The ACLU was promptly on everybody’s shit list and denounced in often heated terms by the city, press, and irate anti-racists.  There were some noisy and high profile membership resignations and fundraising boycotts were being organized on social media in the blink of an eye.  ACLU lawyers and officers were harassed and received death threats.  But then everyone gets death threats these days for saying anything more controversial than good morning.  It’s the American way circa 2017.
Of course just months ago the ACLU was the darling of the same pack of dogs now snapping at their heels.  When the Cheeto in Charge came to power the ACLU was everywhere pissing on dozens of constitutional arson fires set by the feckless President.  In short order they blocked every attempt to instate his Muslim ban, protected immigrants, staved off attacks on LGBT rights, parried assaults on voting rights to name just a few examples.  Folks were so grateful than in the early months of the new administration the ACLU racked up tens of thousands of new members and unexpected millions of dollars in financial contributions.

In 1977 the ACLU secured the right of the notorious Illinois Nazis to march in heavily Jewish Skokie, Illinois, home to many Holocaust survivors.
It should have come as no surprise, however.  The ACLU shed members like a mangy dog’s fur when they helped the Illinois Nazis obtain a permit to march in the Chicago suburb of Skokie, a heavily Jewish community with many Holocaust survivors back in 1977.  They have always taken cases regardless of the content of the speech under attack including case involving such despicable outfits as the Klan and the violent anti-abortion group Operation Rescue.
Of course the reality on the street was that a violent confrontation between the White Nationalists and their opponents was inevitable.  Could it have been limited if the two sides were pent up and separated by ranks of militarized police with shield, batons, gas, and rubber bullets?  Perhaps.  Or the situation could have degenerated into a three way brawl.  But it was a done deal when authorities closed the park after scuffling broke out and forced both sides into the streets and then stood back and let them go at it.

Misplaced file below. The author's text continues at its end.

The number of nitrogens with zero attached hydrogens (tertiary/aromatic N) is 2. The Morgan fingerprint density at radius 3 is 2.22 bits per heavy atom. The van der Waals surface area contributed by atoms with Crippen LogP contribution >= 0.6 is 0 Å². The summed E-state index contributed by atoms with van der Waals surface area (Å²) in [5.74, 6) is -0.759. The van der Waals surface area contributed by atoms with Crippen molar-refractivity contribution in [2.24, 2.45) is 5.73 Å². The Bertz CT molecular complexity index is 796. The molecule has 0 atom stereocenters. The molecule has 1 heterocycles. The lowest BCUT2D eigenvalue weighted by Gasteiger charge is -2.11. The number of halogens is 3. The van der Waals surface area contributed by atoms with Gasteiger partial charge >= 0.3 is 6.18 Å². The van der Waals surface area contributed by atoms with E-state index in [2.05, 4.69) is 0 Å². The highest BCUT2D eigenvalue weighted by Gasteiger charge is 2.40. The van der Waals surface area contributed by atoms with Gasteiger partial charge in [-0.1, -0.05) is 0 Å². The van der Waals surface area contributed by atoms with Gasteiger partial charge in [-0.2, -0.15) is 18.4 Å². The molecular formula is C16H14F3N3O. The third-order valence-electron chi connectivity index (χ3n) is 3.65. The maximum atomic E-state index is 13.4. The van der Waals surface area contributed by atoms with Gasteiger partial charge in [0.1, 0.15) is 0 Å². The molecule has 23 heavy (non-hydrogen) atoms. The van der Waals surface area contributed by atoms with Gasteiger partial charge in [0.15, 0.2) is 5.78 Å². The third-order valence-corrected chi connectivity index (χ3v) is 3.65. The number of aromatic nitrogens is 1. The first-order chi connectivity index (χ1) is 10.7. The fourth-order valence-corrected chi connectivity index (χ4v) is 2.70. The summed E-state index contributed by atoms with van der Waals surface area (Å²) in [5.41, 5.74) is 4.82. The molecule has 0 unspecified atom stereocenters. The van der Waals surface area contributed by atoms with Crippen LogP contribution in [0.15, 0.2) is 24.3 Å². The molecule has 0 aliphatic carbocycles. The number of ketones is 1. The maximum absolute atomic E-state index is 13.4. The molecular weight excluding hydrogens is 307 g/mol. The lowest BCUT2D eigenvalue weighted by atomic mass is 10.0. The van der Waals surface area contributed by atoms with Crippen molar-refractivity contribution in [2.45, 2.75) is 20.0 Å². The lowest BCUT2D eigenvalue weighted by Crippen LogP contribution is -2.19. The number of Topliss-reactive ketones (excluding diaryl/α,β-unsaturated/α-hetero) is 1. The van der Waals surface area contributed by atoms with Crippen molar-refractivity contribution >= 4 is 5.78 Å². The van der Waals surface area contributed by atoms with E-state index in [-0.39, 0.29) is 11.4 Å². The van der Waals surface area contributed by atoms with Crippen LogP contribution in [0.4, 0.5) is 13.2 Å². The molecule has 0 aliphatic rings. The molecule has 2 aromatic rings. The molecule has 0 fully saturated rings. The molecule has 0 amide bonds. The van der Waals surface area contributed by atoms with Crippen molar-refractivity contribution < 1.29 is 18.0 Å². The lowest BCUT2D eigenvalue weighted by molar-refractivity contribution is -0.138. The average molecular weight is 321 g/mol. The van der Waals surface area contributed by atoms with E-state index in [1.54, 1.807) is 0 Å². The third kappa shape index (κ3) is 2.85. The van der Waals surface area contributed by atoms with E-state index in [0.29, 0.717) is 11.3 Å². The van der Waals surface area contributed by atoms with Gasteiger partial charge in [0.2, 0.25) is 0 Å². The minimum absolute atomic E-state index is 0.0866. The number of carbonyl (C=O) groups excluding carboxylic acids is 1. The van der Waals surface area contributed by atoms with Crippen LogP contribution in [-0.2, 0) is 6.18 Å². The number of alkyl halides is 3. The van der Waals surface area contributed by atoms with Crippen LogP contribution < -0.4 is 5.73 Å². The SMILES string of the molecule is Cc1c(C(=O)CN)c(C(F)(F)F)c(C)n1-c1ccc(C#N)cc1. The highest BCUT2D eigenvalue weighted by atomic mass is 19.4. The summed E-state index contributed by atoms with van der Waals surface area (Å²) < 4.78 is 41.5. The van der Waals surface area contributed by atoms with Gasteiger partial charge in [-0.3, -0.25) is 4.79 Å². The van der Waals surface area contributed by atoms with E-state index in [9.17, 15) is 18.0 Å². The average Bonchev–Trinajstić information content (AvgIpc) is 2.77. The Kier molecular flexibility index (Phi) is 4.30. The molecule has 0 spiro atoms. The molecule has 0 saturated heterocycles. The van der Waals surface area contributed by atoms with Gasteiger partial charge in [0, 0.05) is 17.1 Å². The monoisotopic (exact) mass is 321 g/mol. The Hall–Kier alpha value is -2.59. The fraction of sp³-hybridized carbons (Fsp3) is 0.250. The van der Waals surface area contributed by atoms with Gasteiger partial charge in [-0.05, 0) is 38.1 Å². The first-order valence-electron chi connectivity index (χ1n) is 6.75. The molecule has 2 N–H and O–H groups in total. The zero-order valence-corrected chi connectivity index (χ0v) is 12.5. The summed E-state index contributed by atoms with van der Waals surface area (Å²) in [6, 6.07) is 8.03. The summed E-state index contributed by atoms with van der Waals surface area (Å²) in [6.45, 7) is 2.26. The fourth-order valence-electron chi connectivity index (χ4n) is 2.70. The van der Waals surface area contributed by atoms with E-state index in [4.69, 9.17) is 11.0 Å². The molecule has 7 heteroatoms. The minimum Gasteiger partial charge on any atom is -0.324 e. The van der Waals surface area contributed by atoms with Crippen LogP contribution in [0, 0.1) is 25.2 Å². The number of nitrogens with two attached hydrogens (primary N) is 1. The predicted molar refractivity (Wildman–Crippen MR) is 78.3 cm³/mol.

Heather Heyer’s death cannot be laid, as one left wing critic wrote, “laid on the altar of free speech fetishism” nor was the ACLU her assassin.
The violence in Charlottesville was not the only recent example of folks on one side or another of our great political, moral, and ethical divide trying to shut down the speech of their foes.  Without elaboration the list includes:
·         Campus groups demanding the firing of professors, banning of speakers, banning other campus organization, or censoring student publication—by both sides.
·           Moves in Congress and several state legislatures to actually criminalize advocacy for a boycott of Israeli businesses and products as inherently anti-Semitic
·           Moves in several state legislatures to make blocking highways—a common protest method of the Black Lives Matter movement—a felony and giving legal protection to drivers who ram protestors.
·        So-called Religious Freedom laws that give an out to businesses and even individual public officials who refuse to serve Gays, lesbians, and transgender folk or even those who advocate for them.
·     Gag  orders with heavy penalties for public officials who speak out about the Trump administration’s dismantling of environmental, health, and safety regulation and the stripping of science information from government web sites and publications. 
·          Nearly continuous demands to block or ban social network content for an ever growing laundry list of reasons.
And that only scratches the surface.

After much consideration, I have to come down on the side of the god-given right to be an asshole.